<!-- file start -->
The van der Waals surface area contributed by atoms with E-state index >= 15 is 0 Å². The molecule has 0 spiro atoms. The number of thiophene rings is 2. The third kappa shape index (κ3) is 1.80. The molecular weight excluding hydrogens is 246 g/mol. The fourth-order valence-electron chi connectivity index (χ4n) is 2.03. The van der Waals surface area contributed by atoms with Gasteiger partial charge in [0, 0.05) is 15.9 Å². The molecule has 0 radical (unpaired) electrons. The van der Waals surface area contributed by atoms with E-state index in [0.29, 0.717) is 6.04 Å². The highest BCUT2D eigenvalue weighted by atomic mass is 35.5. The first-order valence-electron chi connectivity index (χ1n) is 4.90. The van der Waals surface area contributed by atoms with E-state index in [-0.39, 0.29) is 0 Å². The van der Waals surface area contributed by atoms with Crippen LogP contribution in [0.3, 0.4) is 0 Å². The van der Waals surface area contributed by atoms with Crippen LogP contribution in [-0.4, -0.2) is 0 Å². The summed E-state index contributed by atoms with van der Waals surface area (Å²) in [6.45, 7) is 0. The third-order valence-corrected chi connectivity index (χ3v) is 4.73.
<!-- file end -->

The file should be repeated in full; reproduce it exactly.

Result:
The van der Waals surface area contributed by atoms with E-state index >= 15 is 0 Å². The molecule has 0 spiro atoms. The number of thiophene rings is 2. The third kappa shape index (κ3) is 1.80. The molecular weight excluding hydrogens is 246 g/mol. The fourth-order valence-electron chi connectivity index (χ4n) is 2.03. The van der Waals surface area contributed by atoms with Gasteiger partial charge in [0, 0.05) is 15.9 Å². The molecule has 0 radical (unpaired) electrons. The van der Waals surface area contributed by atoms with E-state index in [0.29, 0.717) is 6.04 Å². The highest BCUT2D eigenvalue weighted by atomic mass is 35.5. The first-order valence-electron chi connectivity index (χ1n) is 4.90. The van der Waals surface area contributed by atoms with E-state index in [-0.39, 0.29) is 0 Å². The van der Waals surface area contributed by atoms with Crippen LogP contribution in [0.3, 0.4) is 0 Å². The van der Waals surface area contributed by atoms with Crippen LogP contribution in [-0.4, -0.2) is 0 Å². The summed E-state index contributed by atoms with van der Waals surface area (Å²) in [6.45, 7) is 0. The third-order valence-corrected chi connectivity index (χ3v) is 4.73.